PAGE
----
China's foreign exchange reserves, already the world's largest, touched a whopping $3.82 trillion in 2013, the central bank said on Wednesday.
China's forex reserves witnessed an increase of $509.7, a 12.8 per cent rise from 2012, People's Bank of China said.
Growth of the foreign exchange reserves was back on the fast track in 2013 with a quarterly increase of around $160 billion for both the third and fourth quarter, the bank said.
The net increase in 2013 also sharply overrode the $130 billion -- net increase in 2012.
The data came as the trade surplus widened to $259.75 in 2013, an increase of 12.8 per cent from a year earlier. Meanwhile, foreign direct investment in China kept expanding.
Government data showed the country's foreign direct investment inflow stood at $105.51 for the January-November period, up 5.48 per cent year on year.
China's foreign exchange reserves were only around $100 billion in 1996 and within a decade China surpassed Japan to become the largest holder of foreign exchange reserves in 2006, when reserves topped one trillion as it emerged as a factory of the world making big strides in manufacturing.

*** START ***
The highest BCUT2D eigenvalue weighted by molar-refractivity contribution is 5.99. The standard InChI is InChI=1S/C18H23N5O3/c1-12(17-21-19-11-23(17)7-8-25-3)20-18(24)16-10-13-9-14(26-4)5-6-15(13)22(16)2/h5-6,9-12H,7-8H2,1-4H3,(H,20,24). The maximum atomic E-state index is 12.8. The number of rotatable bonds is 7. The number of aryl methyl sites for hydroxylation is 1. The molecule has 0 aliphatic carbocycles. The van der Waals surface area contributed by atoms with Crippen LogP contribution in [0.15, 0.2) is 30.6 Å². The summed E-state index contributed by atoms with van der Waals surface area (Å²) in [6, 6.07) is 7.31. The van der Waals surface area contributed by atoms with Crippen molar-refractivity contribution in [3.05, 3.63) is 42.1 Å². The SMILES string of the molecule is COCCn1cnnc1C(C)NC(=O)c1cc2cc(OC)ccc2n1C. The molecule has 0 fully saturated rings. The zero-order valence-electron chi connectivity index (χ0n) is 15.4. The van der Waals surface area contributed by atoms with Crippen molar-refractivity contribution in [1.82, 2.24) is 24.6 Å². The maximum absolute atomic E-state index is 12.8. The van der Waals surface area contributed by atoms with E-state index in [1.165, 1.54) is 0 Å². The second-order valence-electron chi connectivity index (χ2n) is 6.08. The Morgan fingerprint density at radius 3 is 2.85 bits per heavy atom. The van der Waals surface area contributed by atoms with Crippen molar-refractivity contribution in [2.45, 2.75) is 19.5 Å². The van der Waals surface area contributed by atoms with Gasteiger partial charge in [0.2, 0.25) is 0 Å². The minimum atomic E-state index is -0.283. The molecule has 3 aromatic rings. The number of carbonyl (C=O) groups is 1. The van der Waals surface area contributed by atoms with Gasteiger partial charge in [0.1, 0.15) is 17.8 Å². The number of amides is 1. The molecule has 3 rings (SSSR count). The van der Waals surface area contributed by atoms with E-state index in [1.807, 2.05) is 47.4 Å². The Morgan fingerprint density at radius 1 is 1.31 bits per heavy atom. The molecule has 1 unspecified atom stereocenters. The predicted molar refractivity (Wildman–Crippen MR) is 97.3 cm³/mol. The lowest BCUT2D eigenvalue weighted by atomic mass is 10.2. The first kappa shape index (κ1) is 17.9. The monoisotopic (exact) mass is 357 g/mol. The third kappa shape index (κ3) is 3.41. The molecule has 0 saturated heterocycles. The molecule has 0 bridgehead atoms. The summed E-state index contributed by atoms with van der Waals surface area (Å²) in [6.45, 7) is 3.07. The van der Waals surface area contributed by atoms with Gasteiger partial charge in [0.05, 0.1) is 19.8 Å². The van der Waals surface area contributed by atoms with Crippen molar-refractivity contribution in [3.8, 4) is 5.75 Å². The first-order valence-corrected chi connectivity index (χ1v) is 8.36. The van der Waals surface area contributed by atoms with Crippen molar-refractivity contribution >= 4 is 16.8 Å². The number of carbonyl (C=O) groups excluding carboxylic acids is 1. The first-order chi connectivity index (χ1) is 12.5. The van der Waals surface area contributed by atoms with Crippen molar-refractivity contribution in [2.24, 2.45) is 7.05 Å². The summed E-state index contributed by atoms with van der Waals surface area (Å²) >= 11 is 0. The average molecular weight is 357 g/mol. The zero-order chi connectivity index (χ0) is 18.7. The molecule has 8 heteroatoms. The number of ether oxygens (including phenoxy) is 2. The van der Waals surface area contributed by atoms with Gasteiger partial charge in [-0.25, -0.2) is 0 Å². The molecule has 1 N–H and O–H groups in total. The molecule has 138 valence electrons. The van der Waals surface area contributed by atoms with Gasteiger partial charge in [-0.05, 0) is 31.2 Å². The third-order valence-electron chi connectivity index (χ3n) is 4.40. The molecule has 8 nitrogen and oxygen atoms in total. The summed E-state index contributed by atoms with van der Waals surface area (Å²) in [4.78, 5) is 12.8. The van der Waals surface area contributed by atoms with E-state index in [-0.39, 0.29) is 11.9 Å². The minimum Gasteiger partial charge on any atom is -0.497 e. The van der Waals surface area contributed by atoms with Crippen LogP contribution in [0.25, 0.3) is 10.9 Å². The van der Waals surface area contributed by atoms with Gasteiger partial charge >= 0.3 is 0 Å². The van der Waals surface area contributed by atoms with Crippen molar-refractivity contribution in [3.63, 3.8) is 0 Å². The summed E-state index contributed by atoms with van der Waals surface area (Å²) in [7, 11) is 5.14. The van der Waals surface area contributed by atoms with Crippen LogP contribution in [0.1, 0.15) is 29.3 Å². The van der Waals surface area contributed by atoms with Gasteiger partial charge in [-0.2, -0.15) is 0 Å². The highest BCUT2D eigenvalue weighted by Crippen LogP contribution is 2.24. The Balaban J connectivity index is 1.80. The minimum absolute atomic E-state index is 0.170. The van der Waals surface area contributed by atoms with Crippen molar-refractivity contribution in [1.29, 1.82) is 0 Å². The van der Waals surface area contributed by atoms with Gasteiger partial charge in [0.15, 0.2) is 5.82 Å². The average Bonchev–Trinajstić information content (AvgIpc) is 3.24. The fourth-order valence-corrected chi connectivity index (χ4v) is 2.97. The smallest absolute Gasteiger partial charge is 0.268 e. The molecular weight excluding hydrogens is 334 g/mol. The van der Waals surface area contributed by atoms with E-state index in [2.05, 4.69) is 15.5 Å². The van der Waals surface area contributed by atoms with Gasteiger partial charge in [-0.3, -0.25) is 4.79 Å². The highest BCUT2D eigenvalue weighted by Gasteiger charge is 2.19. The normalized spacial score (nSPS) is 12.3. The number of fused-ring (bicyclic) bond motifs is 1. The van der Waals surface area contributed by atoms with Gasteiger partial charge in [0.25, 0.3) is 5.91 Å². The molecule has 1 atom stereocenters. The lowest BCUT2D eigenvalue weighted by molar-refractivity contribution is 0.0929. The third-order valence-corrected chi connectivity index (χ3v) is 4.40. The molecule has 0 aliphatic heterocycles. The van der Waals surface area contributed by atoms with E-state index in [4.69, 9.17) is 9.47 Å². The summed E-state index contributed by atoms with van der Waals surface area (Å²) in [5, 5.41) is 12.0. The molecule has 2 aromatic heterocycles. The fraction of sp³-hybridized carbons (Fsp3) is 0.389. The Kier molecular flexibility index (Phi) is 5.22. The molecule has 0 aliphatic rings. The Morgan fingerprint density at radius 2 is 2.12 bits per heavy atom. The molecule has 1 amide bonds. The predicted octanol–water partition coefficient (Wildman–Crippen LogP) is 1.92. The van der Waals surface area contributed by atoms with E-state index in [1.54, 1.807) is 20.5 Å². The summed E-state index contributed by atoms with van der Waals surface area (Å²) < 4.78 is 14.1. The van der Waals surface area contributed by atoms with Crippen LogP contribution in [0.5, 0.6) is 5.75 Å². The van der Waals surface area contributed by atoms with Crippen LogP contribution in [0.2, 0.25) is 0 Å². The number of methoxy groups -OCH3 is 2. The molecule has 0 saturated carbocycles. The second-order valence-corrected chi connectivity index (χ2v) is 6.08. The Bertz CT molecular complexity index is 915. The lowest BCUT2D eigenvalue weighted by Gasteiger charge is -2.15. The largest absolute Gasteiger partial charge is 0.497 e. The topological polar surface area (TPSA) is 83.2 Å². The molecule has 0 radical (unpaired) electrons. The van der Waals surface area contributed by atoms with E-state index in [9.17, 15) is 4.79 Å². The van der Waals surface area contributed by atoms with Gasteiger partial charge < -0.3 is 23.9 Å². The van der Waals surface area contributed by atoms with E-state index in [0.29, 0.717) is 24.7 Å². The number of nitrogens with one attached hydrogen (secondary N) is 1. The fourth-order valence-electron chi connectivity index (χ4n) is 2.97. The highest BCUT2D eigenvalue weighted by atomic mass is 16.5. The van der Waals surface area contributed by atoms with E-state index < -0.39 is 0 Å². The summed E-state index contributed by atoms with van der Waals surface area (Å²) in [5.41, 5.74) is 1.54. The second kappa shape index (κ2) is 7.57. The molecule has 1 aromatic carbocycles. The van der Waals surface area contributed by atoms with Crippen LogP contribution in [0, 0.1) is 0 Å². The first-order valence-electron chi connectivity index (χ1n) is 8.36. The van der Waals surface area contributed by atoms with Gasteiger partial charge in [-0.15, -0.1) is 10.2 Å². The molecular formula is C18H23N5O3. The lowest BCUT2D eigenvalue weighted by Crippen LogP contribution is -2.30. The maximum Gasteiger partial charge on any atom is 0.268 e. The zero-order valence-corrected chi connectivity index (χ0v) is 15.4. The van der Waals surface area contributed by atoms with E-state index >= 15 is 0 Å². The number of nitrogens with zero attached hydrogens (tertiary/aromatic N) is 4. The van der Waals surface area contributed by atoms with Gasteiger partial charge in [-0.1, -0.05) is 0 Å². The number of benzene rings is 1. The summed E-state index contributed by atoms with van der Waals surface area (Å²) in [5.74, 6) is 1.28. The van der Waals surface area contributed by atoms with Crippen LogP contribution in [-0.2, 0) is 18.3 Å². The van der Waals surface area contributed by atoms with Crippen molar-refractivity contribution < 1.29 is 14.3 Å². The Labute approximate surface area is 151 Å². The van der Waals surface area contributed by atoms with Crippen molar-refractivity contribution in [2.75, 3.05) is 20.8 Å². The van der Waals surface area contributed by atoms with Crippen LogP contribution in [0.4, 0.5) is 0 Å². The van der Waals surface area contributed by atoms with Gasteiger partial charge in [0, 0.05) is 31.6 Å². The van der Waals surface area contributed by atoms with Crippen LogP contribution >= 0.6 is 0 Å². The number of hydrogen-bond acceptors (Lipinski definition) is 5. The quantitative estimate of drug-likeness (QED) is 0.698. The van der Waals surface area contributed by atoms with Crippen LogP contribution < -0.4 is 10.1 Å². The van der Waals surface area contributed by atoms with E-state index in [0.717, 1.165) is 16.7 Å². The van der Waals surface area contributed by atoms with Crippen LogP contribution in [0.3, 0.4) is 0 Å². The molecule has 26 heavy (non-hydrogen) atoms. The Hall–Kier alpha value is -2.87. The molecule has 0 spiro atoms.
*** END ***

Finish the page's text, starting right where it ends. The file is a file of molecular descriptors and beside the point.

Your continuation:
Currently, China's foreign exchange reserves are almost three times that of Japan and invested over $1.20 trillion in US treasury bonds.
While other nations struggled to accumulate foreign exchange due to current account deficit, China's problem was how to optimise the gains of its massive foreign exchange reserves as concerns have arisen on their management and value.
Zhao Qingming, a professor at the Beijing-based University of International Business and Economics, said vast foreign exchange reserves of China are mainly used to invest in treasury bonds and financial bonds, which carry low interest rates.